Funding for that care at The Med comes from a variety of sources, including Shelby County residents. But Mississippi, Arkansas and Tennessee state governments also provide funding for burn and trauma care because The Med is home to the only Level 1 burn and trauma centers in a 150-mile radius.
Hospitals such as Vanderbilt and The Med are considered “disproportionate share hospitals” because they serve a significantly disproportionate number of low-income patients so they receive federal dollars to help cover some of the cost as well.
If the costs aren’t covered, they’re considered uncompensated care, and hospitals write that off at the end of each year, said John Howser, assistant vice chancellor for news and communications at Vanderbilt.
In the March 2009 Fayette County case, law enforcement officials found Burns in the back room of a house covered in blankets. He suffered third-degree burns over 16 percent of his body, including his face, arms, legs and hands. Joyner was in the back seat of a pickup that officers stopped for reckless driving. He had second-degree burns on his back, shoulder and left arm.
Joyner was taken by ambulance to Methodist Fayette Hospital, and Burns was sent to The Med, where he stayed for two weeks, including one week in the intensive-care unit, he said. He had to learn to walk again.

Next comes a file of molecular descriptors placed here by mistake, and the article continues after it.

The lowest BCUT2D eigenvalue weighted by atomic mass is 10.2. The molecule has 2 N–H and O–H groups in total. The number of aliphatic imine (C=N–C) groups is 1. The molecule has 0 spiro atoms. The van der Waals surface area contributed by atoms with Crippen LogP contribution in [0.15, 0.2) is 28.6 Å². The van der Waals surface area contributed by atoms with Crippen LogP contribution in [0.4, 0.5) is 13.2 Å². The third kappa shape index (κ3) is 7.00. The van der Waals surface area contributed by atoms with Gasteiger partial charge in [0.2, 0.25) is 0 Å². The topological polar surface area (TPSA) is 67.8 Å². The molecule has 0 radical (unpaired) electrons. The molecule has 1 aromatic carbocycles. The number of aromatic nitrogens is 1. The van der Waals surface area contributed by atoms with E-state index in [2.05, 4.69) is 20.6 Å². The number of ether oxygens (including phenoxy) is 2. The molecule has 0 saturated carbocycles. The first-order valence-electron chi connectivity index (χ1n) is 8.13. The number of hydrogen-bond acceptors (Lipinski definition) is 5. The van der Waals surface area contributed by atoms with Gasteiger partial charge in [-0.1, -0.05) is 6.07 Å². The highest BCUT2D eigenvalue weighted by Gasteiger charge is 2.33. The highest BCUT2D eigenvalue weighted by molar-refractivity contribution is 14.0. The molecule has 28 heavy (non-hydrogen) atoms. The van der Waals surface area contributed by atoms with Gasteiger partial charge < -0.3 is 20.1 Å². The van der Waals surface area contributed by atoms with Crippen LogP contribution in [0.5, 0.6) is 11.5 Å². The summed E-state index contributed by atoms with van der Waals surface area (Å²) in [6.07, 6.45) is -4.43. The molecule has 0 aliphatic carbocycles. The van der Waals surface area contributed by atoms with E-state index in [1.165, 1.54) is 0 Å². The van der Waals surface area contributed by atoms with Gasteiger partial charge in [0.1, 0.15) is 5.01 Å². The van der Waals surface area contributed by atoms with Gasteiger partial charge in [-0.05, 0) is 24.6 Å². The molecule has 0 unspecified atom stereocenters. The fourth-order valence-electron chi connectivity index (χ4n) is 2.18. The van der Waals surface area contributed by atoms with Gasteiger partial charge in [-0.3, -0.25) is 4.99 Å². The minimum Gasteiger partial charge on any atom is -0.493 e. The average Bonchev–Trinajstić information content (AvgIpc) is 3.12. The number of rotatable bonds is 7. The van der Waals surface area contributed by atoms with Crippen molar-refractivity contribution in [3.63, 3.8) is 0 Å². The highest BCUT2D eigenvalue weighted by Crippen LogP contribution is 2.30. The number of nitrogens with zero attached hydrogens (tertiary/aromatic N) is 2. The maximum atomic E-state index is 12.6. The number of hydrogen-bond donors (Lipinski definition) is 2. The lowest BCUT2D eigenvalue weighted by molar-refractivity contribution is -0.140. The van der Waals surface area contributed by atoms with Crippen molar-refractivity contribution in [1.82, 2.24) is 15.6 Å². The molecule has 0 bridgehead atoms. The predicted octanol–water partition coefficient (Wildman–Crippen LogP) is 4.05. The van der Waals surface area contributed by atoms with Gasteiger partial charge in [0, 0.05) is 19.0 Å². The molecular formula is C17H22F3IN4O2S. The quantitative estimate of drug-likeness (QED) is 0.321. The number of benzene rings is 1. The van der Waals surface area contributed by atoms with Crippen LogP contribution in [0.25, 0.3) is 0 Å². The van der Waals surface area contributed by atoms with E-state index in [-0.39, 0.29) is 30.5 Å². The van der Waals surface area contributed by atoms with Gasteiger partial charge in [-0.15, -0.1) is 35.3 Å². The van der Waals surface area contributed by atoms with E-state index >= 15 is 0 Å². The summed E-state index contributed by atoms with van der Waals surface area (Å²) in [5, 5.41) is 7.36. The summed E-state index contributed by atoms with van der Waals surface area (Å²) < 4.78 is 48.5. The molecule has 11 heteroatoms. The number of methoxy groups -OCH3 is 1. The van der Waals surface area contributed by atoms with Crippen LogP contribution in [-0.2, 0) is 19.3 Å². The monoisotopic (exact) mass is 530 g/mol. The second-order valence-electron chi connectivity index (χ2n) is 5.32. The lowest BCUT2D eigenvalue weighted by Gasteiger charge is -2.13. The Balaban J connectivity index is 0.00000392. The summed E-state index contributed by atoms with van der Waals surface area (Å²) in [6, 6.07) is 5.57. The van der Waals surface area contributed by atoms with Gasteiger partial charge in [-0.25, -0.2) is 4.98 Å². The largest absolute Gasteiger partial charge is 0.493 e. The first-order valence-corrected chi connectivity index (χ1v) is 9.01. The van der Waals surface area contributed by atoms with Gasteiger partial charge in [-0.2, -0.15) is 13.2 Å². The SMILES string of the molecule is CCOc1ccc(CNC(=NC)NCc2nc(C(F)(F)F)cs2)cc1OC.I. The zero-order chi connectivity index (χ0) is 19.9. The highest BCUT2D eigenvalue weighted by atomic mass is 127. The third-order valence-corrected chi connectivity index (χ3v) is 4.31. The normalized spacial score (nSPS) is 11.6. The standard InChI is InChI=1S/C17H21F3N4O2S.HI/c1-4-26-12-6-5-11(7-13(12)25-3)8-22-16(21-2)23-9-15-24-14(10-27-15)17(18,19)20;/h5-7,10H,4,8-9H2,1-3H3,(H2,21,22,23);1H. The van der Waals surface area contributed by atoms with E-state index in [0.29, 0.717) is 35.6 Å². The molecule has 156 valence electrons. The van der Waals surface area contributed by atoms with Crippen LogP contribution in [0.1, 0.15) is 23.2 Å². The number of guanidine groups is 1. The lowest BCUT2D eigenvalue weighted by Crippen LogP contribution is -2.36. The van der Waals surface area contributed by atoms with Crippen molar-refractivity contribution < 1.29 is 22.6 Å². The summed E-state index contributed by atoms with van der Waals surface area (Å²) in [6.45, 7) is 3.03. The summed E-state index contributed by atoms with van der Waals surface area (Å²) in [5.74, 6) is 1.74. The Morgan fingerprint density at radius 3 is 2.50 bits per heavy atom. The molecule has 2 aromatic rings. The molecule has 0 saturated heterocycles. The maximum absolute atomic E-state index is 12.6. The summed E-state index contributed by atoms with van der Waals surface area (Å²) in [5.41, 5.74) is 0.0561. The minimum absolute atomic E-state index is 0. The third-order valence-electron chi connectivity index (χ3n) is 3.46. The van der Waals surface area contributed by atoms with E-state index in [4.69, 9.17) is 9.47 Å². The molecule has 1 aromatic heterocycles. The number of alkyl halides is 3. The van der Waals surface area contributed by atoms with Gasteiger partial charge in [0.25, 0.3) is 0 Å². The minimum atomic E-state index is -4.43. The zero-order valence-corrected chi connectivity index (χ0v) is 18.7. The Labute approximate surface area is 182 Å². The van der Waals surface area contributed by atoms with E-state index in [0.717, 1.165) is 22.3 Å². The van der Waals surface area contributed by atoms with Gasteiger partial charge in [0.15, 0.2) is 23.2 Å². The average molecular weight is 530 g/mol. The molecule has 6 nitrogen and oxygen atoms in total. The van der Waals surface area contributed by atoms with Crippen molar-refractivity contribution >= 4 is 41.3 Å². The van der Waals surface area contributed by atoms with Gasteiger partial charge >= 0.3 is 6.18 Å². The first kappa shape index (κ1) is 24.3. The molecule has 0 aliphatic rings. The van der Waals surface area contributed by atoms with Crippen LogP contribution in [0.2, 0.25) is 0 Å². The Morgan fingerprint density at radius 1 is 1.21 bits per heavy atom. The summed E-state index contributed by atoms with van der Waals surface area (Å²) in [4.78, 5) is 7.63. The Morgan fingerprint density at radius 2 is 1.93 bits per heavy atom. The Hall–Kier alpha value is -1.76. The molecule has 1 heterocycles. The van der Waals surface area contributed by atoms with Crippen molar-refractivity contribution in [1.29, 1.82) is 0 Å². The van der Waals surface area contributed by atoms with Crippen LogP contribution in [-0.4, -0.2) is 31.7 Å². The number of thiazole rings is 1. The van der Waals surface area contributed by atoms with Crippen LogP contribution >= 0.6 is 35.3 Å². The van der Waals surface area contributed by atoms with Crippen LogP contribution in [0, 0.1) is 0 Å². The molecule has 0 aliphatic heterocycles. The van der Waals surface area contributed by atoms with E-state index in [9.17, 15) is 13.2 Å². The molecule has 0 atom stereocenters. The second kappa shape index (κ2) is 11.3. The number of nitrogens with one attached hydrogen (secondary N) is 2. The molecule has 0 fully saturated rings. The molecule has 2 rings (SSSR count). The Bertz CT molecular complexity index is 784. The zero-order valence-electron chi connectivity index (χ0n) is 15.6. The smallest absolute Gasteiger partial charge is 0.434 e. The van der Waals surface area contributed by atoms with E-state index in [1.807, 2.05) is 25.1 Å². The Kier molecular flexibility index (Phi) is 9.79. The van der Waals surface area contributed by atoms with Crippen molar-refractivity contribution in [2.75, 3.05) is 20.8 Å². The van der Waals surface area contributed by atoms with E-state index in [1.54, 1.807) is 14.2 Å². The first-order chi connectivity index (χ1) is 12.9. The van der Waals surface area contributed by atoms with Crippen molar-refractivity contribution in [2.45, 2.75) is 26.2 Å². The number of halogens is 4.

Without health insurance, Burns was left with a $160,000 medical bill. He pays a little on it when he can, he said.
Sheriff Riles has never had another case like it before or since. He knew the men weren’t a flight risk and that they’d eventually be charged.
But he also knew their medical bills would overwhelm his annual health care budget of $120,000, which covers every toothache, ear infection and head cold for the 180-plus inmates who can be housed at the jail at any given time.
Burns was indicted by a Fayette County grand jury in July 2009 and pleaded guilty to initiation of process to manufacture methamphetamine. He was at home and still in bandages when he was arrested.
Burns served 90 days in jail and will be on probation until 2017, he said. Joyner pleaded guilty to the same charge and was given the same sentence.
Dist. Atty. Gen. Mike Dunavant, who serves five counties including Fayette, said he doesn’t want citizens to get the impression that badly injured criminals won’t pay for their crimes.
“All manner of ailments and diseases and injuries that jails have to address, medications — it can certainly be costly to a county budget,” Dunavant said. “But that’s the constitutional mandate of holding somebody in custody.
“We try to be sensitive to that, but I want to make it clear that, in my opinion, no one is ever too sick or too injured to be held accountable. We move forward with those charging decisions as soon as we can, logistically and reasonably, to hold them accountable.”
Burns has been back to jail twice since serving his initial 90 days for breaking his probation for failure to report. But he’s tired of going back to jail and has kept out of trouble since December.
Scars from the meth burns are still visible on his arm and leg, though the pain has subsided in the years since the fire.
As for meth, Burns said he won’t touch it again. It wasn’t worth the jail time or the injuries.
“I don’t even want to mess with it,” he said.